Investors have been passing up Heller Financial Corp.'s bonds, but some analysts are telling them the time to buy is now.

"The CIT Group, Finova, and Heller are all strong companies," said finance company analyst Matthew Burnell of Merrill Lynch & Co. "But Heller offers more upside because of its year-over- year profits and strong credit quality."

Investors still are wary about the finance company because of its largest investor, Fuji Bank of Japan. Fuji Bank was the sole owner of Chicago-based Heller until last May, when it sold off 43% in a public offering.

Many investors remain uncomfortable with Fuji's ownership because of the bank's troubles with Japan's crumbling economy.

Investors fear that Fuji will respond to tough times by "sucking out capital through Heller's dividend program," said Winnie Cheng, a financial institutions analyst at BankAmerica Corp.'s NationsBank Montgomery Securities Inc. in Charlotte, N.C.

There is also fear that Fuji might push some of its bad loans onto Heller's balance sheet, Ms. Cheng said.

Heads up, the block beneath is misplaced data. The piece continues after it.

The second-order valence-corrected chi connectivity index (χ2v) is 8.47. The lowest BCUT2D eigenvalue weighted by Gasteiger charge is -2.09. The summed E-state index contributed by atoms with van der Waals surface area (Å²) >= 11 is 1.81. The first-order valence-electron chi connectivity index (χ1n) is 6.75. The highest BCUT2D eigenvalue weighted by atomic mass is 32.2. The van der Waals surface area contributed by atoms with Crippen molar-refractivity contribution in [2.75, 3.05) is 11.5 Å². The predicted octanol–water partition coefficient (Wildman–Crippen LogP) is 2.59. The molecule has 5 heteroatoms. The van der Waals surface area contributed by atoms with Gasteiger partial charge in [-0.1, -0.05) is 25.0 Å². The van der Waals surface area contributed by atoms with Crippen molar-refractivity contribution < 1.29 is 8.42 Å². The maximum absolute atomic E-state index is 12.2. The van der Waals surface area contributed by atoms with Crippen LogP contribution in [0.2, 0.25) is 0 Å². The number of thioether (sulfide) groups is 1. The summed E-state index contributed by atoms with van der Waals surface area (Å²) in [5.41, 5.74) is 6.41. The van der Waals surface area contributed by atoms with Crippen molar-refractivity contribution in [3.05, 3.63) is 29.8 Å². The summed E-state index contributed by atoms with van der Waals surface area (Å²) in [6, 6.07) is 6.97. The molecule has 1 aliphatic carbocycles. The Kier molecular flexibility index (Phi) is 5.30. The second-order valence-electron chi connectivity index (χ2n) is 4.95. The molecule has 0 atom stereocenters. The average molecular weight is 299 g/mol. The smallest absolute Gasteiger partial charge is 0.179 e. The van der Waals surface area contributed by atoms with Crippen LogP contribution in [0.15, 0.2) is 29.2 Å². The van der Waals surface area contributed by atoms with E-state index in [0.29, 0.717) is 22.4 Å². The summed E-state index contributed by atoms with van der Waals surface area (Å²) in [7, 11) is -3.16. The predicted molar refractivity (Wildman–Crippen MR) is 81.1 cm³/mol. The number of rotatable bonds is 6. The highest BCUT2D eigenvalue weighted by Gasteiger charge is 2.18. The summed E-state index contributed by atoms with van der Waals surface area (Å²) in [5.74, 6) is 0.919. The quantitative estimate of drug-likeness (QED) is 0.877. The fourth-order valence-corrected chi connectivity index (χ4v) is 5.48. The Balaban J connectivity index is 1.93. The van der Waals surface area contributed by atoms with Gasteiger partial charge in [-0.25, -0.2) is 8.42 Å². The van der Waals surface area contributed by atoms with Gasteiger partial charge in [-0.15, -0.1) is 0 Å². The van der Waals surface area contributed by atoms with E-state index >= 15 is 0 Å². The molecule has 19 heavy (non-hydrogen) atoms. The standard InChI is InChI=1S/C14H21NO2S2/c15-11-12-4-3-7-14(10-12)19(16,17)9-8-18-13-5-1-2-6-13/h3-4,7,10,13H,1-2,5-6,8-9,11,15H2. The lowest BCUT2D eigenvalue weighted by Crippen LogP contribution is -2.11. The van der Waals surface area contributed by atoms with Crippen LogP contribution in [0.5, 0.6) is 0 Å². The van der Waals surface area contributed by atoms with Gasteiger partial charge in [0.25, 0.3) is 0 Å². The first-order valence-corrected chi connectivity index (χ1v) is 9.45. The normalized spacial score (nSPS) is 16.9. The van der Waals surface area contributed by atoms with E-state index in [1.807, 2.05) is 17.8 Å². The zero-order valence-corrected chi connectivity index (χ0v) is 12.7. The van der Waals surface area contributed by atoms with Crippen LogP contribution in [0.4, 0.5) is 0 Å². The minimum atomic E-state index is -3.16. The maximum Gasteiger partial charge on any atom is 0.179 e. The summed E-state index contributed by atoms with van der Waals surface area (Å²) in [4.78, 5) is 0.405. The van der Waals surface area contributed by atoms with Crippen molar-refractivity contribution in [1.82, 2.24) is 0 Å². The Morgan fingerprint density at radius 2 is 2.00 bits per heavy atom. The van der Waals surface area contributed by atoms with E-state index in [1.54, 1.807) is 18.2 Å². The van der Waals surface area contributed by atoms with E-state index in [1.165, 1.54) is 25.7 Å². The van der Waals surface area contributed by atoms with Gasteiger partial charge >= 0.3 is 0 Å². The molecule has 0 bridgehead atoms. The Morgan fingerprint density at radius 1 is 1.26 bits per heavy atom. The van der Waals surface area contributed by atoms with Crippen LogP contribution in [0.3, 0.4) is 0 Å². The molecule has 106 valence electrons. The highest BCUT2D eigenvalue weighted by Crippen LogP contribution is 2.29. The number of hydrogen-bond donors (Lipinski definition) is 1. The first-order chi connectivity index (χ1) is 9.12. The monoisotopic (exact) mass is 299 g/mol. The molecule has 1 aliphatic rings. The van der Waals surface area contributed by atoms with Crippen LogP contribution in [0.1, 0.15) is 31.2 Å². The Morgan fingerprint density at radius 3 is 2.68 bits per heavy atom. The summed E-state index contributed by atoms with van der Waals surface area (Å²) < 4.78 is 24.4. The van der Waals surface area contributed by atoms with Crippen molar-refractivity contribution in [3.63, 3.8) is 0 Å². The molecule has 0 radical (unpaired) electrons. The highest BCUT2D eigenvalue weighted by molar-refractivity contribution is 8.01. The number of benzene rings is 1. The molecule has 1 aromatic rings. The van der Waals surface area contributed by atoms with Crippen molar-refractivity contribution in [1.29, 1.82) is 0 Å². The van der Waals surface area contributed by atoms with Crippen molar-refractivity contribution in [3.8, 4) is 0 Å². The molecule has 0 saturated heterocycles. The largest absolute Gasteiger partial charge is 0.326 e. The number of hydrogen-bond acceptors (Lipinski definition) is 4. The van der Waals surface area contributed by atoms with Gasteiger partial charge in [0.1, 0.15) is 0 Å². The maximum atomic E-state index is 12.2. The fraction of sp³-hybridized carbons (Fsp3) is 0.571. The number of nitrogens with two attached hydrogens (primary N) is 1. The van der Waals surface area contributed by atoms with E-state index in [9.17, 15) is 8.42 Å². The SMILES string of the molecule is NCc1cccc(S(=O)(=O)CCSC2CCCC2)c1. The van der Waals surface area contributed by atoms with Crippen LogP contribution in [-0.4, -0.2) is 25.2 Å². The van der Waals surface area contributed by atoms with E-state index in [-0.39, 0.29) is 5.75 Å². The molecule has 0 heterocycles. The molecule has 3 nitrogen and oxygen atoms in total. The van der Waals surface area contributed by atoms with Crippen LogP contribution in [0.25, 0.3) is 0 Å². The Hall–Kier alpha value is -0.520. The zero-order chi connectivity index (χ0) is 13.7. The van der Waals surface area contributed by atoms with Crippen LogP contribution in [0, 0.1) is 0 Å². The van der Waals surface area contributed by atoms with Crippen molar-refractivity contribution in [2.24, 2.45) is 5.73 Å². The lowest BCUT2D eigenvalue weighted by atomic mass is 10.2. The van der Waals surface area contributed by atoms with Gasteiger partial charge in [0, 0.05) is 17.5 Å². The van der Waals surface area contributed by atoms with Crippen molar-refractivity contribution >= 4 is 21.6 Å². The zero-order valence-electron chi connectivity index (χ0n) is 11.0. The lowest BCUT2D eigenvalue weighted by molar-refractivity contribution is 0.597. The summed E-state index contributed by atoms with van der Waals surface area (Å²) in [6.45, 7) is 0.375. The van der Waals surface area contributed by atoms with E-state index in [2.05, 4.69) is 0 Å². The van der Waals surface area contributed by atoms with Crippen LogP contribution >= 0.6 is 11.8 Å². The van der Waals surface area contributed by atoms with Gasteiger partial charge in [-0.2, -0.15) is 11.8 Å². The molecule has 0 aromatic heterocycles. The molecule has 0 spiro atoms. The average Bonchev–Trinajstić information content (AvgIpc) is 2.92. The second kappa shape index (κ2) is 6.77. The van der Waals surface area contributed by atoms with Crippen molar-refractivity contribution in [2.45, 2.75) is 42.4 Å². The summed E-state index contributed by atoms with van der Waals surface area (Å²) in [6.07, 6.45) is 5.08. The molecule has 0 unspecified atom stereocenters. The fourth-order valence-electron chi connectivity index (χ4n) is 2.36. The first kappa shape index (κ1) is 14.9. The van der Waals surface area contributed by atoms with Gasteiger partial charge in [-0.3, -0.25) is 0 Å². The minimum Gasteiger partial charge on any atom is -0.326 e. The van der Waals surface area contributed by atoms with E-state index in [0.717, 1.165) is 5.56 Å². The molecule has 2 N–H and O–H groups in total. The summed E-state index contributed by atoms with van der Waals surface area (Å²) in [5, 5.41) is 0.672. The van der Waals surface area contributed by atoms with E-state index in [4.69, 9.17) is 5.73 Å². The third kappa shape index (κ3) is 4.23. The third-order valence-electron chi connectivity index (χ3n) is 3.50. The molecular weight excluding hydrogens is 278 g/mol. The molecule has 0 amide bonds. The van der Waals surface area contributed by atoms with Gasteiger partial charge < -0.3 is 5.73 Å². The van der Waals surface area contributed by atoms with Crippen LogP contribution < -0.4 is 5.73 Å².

In the last week, Heller's securities have traded at wide spreads over treasuries, indicating that investors still are skittish about the company. But some bond analysts say the wariness about Heller's Japanese parent is overdone.

"The CIT Group also is owned by a Japanese company," Industrial Bank of Japan, "and it trades at better levels than Heller," said Ms. Cheng, who has been bullish on Heller bonds for the last year.

Ms. Cheng said she doubts Fuji would even consider tapping into Heller's dividends or downloading bad loans onto the finance company's balance sheet.

"Heller is a very small company," so its dividends would do little to help Fuji, Ms. Cheng said. And Fuji would face lawsuits from the other shareholders if it "tried to push bad loans onto Heller's balance sheet."

Bond analyst Brian Charles of Bank One Corp.'s First Chicago Capital Markets, agreed that Fuji would probably do nothing to harm Heller. "That would be like killing the goose who lays the golden eggs," he said.

Two weeks ago Heller reported its sixth year of record earnings. Fourth- quarter earnings were up 34% despite a $17 million pre-tax charge.

"They have streamlined their operations, worked on operating efficiency, and turned around their asset quality," said Mr. Charles. "They have done everything that they said they were going to do."

Still, anxieties about the company remain. Ratings agencies have cut Fuji's ratings, citing troubles in the Japanese economy, but have maintained Heller's ratings.

But don't expect an upgrade anytime soon, Mr. Charles said. "The rating agencies are waiting to see how the company performs during an economic downturn," he said.

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